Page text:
If you frequently edit documents in “group” mode (exchanging drafts of a release with opposing counsel, for example), you’ve probably used Word’s Track Changes feature to stay on top of the edits.
Track Changes, however, has its problems. Sometimes it’s tricky to even tell if Track Changes is turned on. That becomes particularly important when you’re exchanging documents with people outside the office (and critical when it’s opposing counsel you’re dealing with). After all, if you don’t know that your own edits are being tracked and recorded, you may be inadvertently revealing confidential information.
Fortunately, you can tweak certain settings in Microsoft Word to ensure that you don’t get tripped up by hidden tracked changes. Here are my suggestions for features you should turn on so Track Changes is always open and obvious and under your complete control. [click to continue…]
I’m always gratified when a solution I’ve come up with (and published) is helping people in the “real world” (as opposed to … what? ?). Sometimes, I find out about it when readers email me to tell me how they’re using a solution in their office. But occasionally, I see increased traffic “click over” from another site and follow the referring link to see what’s going on.
It was the latter scenario that brought this blog post to my attention:
I especially liked three things about this person’s deployment of my “how to autonumber interrogatories using the SEQ field” technique:
- It updates the technique for Word 2013 users (the original tutorial was published in 2012);
- The blogger has deployed this throughout his firm using a customized Building Blocks file; and
- It has video!
So head on over to Remedial Action Law to check it out!
(Post image: © Iqoncept | Dreamstime.com – Work Smarter Not Harder Arrow Target Goal Effective Efficient Pr Photo)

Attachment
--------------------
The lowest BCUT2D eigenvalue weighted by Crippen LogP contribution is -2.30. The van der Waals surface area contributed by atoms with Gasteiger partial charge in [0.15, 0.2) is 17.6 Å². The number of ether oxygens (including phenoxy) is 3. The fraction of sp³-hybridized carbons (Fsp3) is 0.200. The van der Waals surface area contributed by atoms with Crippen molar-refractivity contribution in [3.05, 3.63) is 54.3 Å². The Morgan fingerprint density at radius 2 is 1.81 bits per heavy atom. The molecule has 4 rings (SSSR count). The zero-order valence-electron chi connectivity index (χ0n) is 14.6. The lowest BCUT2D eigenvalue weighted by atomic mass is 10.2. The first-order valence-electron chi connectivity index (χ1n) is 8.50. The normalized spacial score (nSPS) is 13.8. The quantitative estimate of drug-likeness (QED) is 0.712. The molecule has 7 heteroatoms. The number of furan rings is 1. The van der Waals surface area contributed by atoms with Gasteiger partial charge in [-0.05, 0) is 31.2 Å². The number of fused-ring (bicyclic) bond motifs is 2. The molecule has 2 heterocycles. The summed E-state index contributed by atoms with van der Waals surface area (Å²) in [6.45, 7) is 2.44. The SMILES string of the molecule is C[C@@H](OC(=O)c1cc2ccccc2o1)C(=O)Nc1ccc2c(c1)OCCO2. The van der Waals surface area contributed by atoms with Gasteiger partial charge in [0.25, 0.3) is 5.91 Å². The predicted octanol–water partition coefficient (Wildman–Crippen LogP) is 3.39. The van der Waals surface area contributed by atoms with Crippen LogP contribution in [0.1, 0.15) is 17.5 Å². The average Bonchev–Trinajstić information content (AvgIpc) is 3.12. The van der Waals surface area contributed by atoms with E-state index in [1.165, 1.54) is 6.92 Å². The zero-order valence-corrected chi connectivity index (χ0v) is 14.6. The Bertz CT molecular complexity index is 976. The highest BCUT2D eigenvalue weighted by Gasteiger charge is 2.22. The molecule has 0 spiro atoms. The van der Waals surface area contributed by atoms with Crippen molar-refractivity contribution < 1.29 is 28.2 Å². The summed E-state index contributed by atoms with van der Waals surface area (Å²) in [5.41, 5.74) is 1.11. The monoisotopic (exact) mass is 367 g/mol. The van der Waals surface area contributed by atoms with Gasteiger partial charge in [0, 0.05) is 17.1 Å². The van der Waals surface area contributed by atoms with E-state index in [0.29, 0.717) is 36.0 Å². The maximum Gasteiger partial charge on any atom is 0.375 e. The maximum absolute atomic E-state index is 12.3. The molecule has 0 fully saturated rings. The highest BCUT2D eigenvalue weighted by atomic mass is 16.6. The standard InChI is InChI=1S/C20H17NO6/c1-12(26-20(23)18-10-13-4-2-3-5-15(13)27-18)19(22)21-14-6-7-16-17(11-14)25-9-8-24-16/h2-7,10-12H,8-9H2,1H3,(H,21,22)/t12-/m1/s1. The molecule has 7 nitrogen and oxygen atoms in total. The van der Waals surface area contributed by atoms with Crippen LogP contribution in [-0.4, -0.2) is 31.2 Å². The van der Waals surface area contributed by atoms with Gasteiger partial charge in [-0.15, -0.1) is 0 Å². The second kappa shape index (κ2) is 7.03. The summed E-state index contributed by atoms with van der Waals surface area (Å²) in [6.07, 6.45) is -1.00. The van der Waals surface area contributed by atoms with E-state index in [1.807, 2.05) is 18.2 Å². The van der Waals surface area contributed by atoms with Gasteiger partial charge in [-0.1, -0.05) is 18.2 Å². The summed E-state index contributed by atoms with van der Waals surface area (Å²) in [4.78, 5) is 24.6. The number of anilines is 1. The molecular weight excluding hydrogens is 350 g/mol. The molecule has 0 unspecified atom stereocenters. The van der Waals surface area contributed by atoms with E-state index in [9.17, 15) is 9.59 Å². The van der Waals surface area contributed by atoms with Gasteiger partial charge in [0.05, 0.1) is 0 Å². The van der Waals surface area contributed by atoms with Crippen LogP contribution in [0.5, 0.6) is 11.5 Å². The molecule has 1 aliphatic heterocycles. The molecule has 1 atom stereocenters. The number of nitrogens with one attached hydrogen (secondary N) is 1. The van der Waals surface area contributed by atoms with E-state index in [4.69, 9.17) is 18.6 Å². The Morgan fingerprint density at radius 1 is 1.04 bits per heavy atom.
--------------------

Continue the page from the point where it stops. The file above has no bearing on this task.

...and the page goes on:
In response to my last post, I got this comment from a reader:
I am so tired of having to fix [settings] with every document. I also clicked on “new documents based on this template” and it did not stick on future documents. I was able to change my default font and that ridiculous 1.15 line spacing. I work in academia and they still always want 1″ margins all the way around and I got so frustrated with Word’s default left and right margins of 1.25. I finally fixed that but I cannot remember how I did it.
Dolores hits on an important point: clicking the radio button next to “new documents based on this template” in the Modify Styles dialog box doesn’t always make the change “stick” to the Normal template, so you’re sometimes stuck revising settings like default paragraph spacing and margins repeatedly. (I say “sometimes” because whether or not a setting sticks seems to be pretty random.)
So why does this happen, and what can you do about it? [click to continue…]
My brother’s a pretty frugal guy. While I’m the sort of person who just walks in the store and buys something, he comparison shops, uses coupons, haggles with sellers, and just basically gets a better deal than I do. (He’s the family accountant. I’m the writer. It makes sense.)
So when he told me he’d thrown out all his socks and bought all new ones, I thought he’d lost his mind. Until he told me why.
Basically, he spent money to save time.
You see, he’d gotten frustrated with one part of his morning routine: matching socks. He’d sift through his sock drawer, one sock in hand, looking for another one just like it. Morning after morning, looking for a sock with the same color, same markings, same brand.
Until he just got fed up, threw the whole lot of them out, and bought a bunch of new ones, all the same brand. (He still got a good deal.) Now he just goes to the drawer, grabs two blue (or two black) socks out, and he’s done.
What the blazes do socks have to do with Microsoft Word? Click here to find out …
I’m going to say something that may sound unkind: You’re a lot less efficient than you think you are.
Don’t believe me? Grab your smartphone and I’ll show you.
[click to continue…]